A 96-year-old WWII veteran in Michigan has a patriotic affection for singing the national anthem—and he’s not afraid to admit that he’s “darn good” at it.
Born and raised in Grand Rapids, John Pylman walked onto the field at Comstock Park Aug. 11, and delivered an inspired rendition of the Star-Spangled Banner before a West Michigan Whitecaps game. The video was published by local media.
“The crowd reaction was very encouraging, it was very rewarding,” Pylman, a former Airman and the first principal at Rogers High School, told The Epoch Times. “We got a good reaction because it got sung right, and it got sung properly.
“We don’t sing the national anthem to show off how good singers we are.
“We sing it for the country.”
He added, “I like singing the national anthem for our country, I treasure our country and that’s just who I am.”
The musical veteran’s patriotic bent stems from his military service during the Second World War in England. “We completed 22 missions but then the war ended in Europe and that was great,” he said.
(Courtesy of West Michigan Whitecaps)
A talented tenor from a young age, Pylman was once also a member of the Schubert Male Chorus, perhaps the nation’s oldest men’s choir; he said he’s “very fortunate to be a pretty darn good singer,” which was “a gift” from his family.
“My older brother Frank was I think a little bit better tenor singer that me,” he said. “My younger brother Henry, forget it, ’cause he can’t sing.”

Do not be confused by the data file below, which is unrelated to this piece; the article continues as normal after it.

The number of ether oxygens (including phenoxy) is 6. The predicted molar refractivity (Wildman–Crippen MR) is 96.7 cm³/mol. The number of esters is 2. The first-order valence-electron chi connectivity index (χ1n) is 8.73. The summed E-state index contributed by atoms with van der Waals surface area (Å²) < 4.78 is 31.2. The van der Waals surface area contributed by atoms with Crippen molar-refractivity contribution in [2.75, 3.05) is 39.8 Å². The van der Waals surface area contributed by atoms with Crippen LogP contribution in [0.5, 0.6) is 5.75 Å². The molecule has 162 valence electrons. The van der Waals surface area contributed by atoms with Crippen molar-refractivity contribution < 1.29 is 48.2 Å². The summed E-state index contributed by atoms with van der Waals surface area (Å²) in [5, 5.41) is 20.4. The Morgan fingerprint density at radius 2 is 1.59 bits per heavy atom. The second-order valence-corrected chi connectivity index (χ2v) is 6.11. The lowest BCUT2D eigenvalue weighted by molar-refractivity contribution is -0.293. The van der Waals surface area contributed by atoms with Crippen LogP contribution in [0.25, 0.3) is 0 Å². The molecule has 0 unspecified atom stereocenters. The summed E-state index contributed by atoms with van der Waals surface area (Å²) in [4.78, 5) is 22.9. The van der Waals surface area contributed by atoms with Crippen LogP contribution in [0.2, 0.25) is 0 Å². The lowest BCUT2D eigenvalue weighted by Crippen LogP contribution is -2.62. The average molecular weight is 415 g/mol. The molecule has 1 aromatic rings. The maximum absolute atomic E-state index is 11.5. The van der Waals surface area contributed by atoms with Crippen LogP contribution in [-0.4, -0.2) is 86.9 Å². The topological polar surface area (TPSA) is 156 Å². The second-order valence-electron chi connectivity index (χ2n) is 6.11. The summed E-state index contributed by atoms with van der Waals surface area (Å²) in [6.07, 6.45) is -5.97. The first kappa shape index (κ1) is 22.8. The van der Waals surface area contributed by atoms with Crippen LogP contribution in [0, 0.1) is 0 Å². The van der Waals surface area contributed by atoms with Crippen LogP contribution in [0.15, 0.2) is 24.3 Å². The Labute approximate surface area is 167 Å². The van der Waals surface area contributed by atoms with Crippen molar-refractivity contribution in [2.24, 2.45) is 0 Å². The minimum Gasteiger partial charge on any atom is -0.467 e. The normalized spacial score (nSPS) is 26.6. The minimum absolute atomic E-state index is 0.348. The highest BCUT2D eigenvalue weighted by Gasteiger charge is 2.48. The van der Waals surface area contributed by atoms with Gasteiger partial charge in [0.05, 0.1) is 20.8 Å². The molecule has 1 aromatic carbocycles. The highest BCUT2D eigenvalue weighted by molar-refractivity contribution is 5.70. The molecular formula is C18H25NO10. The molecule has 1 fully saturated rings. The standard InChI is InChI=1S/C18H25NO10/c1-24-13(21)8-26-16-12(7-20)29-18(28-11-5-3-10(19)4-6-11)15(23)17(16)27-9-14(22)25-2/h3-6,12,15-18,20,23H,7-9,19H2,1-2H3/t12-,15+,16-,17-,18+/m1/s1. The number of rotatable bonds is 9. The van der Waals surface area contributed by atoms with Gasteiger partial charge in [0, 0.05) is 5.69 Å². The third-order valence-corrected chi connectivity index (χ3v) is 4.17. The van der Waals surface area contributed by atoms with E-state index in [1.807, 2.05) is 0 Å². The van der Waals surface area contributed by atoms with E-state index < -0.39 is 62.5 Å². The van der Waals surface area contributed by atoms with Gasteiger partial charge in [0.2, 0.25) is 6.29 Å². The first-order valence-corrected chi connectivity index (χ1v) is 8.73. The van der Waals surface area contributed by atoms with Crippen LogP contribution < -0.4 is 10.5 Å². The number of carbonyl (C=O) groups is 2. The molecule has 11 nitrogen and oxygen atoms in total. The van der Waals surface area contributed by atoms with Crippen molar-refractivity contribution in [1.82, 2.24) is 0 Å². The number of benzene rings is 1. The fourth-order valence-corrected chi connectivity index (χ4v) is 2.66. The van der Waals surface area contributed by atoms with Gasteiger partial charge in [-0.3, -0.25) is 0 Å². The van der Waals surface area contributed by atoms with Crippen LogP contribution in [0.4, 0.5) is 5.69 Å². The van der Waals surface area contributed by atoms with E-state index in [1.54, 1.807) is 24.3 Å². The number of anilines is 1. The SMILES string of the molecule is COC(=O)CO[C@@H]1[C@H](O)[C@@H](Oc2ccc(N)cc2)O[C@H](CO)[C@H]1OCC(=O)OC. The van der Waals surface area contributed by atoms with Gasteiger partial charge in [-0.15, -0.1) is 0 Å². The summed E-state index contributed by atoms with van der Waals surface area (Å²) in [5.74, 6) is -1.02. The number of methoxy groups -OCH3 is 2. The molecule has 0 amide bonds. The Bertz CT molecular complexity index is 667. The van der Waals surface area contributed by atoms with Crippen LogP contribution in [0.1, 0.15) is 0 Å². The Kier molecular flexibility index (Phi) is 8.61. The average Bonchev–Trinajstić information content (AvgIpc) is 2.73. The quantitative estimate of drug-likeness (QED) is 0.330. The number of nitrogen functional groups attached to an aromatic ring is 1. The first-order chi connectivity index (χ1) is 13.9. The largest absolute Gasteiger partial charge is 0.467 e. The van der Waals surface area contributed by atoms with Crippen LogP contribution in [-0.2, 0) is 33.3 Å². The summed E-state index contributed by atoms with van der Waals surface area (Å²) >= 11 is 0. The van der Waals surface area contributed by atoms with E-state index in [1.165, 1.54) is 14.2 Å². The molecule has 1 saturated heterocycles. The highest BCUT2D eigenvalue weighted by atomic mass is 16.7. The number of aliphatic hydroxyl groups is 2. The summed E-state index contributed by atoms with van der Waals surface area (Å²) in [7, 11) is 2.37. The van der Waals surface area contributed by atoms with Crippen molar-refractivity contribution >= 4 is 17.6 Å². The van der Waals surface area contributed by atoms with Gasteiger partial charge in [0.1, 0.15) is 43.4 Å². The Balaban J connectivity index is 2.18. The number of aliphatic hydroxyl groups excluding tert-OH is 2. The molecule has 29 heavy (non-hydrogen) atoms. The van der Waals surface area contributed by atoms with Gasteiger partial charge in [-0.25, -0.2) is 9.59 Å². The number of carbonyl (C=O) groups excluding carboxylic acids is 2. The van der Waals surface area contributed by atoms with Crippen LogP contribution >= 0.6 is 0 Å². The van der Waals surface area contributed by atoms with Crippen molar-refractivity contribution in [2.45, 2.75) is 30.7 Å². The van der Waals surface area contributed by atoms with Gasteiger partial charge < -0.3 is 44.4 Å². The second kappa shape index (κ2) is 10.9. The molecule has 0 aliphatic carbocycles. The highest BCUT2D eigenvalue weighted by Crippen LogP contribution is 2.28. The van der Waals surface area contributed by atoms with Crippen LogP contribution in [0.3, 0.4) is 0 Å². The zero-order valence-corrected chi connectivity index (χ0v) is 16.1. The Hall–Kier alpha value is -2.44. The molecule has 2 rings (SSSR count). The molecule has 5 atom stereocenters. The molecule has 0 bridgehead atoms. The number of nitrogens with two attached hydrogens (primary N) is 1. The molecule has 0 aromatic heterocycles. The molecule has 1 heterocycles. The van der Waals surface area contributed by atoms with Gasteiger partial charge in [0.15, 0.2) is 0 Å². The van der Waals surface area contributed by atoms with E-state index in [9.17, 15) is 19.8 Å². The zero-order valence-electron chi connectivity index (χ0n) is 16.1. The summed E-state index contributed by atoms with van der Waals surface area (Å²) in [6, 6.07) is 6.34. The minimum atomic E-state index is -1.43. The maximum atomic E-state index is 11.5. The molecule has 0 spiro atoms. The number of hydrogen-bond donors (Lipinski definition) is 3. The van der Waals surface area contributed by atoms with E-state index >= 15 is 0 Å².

When he called the Whitecaps requesting the gig, Pylman said the man on the phone was “a little surprised” that someone his age was offering.
But it wasn’t the first anthem he’s sung at Comstock Park.
Prior to the event, he’s done it seven times in past years at the same ballpark.
The initial idea first came to him around 10 years ago, when he heard his wife’s grandson sing it; he said to himself, “Hey, I could do that. And it would be a good thing to do.”
Approaching the Whitecaps man, he asked, “Hey, what do you have to do to sing a national anthem here?” and offered to audition in the empty park right then, which he did.
“We ended up setting a date later on,” Pylman said. “And that went well, I got some nice criticism from my wife at the time.”
After pulling off his first performance without a hitch, Pylman recalled telling the Whitecaps man, “What time do you want me to sing next year?”
And he’s been singing at games on a regular basis ever since, he explained.
Since his recent rendition this summer, Pylman sang the anthem for his former high school’s class of ’71 on Saturday, Aug. 21—the school had heard him at the Whitecaps game and asked him to stop by.
“I sang better than at the ballpark,” he told The Epoch Times. “I hit the high note of the national anthem exactly right.”